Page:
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Astron. Astrophys. 334, 159-168 (1998)


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The fate of a neutron star just below the minimum mass:
does it explode?

K. Sumiyoshi 1, 2, S. Yamada 1, 3, H. Suzuki 1, 4 and W. Hillebrandt 1

1 Max-Planck-Institut für Astrophysik, Karl-Schwarzshild-Strasse 1, D-85740 Garching, Germany
2 The Institute of Physical and Chemical Research (RIKEN), Hirosawa, Wako, Saitama 351-01, Japan
3 Department of Physics, School of Science, The University of Tokyo, Hongo, Bunkyo, Tokyo 113, Japan
4 High Energy Accelerator Research Organization (KEK), Oho, Tsukuba, Ibaraki 305, Japan

Received 17 July 1997 / Accepted 9 February 1998

Abstract

First results of numerical simulations are presented which compute the dynamical evolution of a neutron star with a mass slightly below the minimum stable mass by means of a new implicit (general relativistic) hydrodynamic code. We show that such a star first undergoes a phase of quasi-static expansion, caused by slow nuclear [FORMULA] -decays, lasting for about 20 seconds, but then explodes violently. The kinetic energy of the explosion is around [FORMULA] erg, the peak luminosity in electron anti-neutrinos is of order [FORMULA] erg/s, and the thermodynamic conditions of the expanding matter are favorable for r-process nucleosynthesis. These results are obtained for the Harrison-Wheeler equation of state and a simple and, possibly, unrealistic treatment of [FORMULA] -decay rates and nuclear fission, which were adopted for comparison with previous works. However, we do not expect that the outcome will change qualitatively if more recent nuclear input physics is used.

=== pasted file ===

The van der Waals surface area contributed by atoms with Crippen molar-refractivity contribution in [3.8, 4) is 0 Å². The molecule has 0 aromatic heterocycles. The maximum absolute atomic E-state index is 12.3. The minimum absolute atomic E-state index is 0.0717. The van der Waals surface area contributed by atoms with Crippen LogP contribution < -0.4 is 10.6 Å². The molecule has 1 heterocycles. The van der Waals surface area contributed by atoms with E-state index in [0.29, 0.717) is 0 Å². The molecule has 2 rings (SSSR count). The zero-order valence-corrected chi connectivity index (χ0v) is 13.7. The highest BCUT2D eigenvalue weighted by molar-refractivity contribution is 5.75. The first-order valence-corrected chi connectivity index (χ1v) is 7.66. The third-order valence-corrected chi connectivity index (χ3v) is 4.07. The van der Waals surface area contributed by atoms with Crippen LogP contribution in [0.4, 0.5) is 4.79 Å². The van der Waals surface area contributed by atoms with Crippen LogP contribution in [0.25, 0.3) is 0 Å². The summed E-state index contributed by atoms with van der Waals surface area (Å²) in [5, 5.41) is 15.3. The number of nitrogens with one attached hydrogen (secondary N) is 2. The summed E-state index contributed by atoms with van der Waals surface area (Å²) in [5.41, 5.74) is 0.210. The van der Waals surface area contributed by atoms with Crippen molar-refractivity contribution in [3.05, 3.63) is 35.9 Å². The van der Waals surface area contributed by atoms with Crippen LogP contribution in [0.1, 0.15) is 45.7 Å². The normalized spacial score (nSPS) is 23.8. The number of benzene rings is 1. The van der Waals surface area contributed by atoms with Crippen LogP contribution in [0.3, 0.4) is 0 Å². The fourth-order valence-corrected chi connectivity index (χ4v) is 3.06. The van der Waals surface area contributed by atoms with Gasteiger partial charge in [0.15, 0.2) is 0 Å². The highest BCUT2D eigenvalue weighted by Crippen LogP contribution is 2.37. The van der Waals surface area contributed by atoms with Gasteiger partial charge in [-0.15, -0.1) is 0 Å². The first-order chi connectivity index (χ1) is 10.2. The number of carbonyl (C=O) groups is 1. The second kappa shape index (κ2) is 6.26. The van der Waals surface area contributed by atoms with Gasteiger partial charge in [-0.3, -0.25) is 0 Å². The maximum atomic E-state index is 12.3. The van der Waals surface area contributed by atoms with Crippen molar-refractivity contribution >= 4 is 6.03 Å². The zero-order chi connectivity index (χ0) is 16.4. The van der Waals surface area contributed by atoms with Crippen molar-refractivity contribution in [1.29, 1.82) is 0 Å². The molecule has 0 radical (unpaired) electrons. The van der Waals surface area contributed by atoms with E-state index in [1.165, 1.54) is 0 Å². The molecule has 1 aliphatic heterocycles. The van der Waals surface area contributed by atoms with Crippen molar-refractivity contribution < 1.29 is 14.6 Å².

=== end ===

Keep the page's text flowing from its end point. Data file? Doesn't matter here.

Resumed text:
Although our study does not rely on a specific scenario of how a neutron star starting from a bigger (and stable) mass can reach the dynamical phase, we implicitly assume that the final mass-loss event happens on a very short time scale, i.e., on a time scale shorter than a sound-crossing time, by removing a certain amount of mass as an initial perturbation. This assumption implies that the star has no time to adjust its nuclear composition to the new mass through a sequence of quasi-equilibria. In the latter case, however, there exists no stable configuration below the minimum mass, because the equation of state of fully catalyzed matter is too soft. Therefore, the dynamics of the explosion will not be too different from what we have obtained if different initial perturbations are assumed.

Key words: stars: neutron – equation of state – hydrodynamics – instabilities – nuclear reactions, nucleosynthesis, abundances

Send offprint requests to: K. Sumiyoshi

© European Southern Observatory (ESO) 1998

Online publication: May 12, 1998

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